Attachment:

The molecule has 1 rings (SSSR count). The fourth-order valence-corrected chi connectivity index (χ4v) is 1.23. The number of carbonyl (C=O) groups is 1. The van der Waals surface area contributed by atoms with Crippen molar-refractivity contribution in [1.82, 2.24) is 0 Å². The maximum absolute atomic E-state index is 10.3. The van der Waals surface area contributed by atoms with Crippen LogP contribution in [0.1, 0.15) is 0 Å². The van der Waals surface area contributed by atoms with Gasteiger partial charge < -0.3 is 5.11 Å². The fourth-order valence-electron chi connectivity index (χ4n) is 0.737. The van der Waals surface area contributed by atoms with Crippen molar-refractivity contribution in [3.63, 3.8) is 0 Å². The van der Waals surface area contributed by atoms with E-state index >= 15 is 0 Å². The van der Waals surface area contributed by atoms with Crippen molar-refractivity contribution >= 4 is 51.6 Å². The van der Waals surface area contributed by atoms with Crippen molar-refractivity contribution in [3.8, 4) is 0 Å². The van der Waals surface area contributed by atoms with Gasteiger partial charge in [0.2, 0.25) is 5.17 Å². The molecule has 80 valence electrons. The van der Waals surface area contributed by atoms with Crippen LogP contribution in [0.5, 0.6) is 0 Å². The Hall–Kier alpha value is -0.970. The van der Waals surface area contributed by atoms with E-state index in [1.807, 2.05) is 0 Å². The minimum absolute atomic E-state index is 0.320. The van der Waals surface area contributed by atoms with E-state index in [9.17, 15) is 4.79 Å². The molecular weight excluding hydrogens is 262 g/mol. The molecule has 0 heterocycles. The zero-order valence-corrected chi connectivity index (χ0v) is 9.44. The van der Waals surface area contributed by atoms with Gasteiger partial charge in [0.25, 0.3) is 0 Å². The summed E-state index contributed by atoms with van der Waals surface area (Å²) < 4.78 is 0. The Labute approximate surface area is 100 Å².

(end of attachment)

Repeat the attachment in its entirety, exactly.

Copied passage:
The molecule has 1 rings (SSSR count). The fourth-order valence-corrected chi connectivity index (χ4v) is 1.23. The number of carbonyl (C=O) groups is 1. The van der Waals surface area contributed by atoms with Crippen molar-refractivity contribution in [1.82, 2.24) is 0 Å². The maximum absolute atomic E-state index is 10.3. The van der Waals surface area contributed by atoms with Crippen LogP contribution in [0.1, 0.15) is 0 Å². The van der Waals surface area contributed by atoms with Gasteiger partial charge < -0.3 is 5.11 Å². The fourth-order valence-electron chi connectivity index (χ4n) is 0.737. The van der Waals surface area contributed by atoms with Crippen molar-refractivity contribution in [3.63, 3.8) is 0 Å². The van der Waals surface area contributed by atoms with E-state index >= 15 is 0 Å². The van der Waals surface area contributed by atoms with Crippen molar-refractivity contribution >= 4 is 51.6 Å². The van der Waals surface area contributed by atoms with Crippen molar-refractivity contribution in [3.8, 4) is 0 Å². The van der Waals surface area contributed by atoms with Gasteiger partial charge in [0.2, 0.25) is 5.17 Å². The molecule has 80 valence electrons. The van der Waals surface area contributed by atoms with Crippen LogP contribution in [0.5, 0.6) is 0 Å². The Hall–Kier alpha value is -0.970. The van der Waals surface area contributed by atoms with E-state index in [1.807, 2.05) is 0 Å². The minimum absolute atomic E-state index is 0.320. The van der Waals surface area contributed by atoms with E-state index in [9.17, 15) is 4.79 Å². The molecular weight excluding hydrogens is 262 g/mol. The molecule has 0 heterocycles. The zero-order valence-corrected chi connectivity index (χ0v) is 9.44. The van der Waals surface area contributed by atoms with Gasteiger partial charge in [0.25, 0.3) is 0 Å². The summed E-state index contributed by atoms with van der Waals surface area (Å²) < 4.78 is 0. The Labute approximate surface area is 100 Å².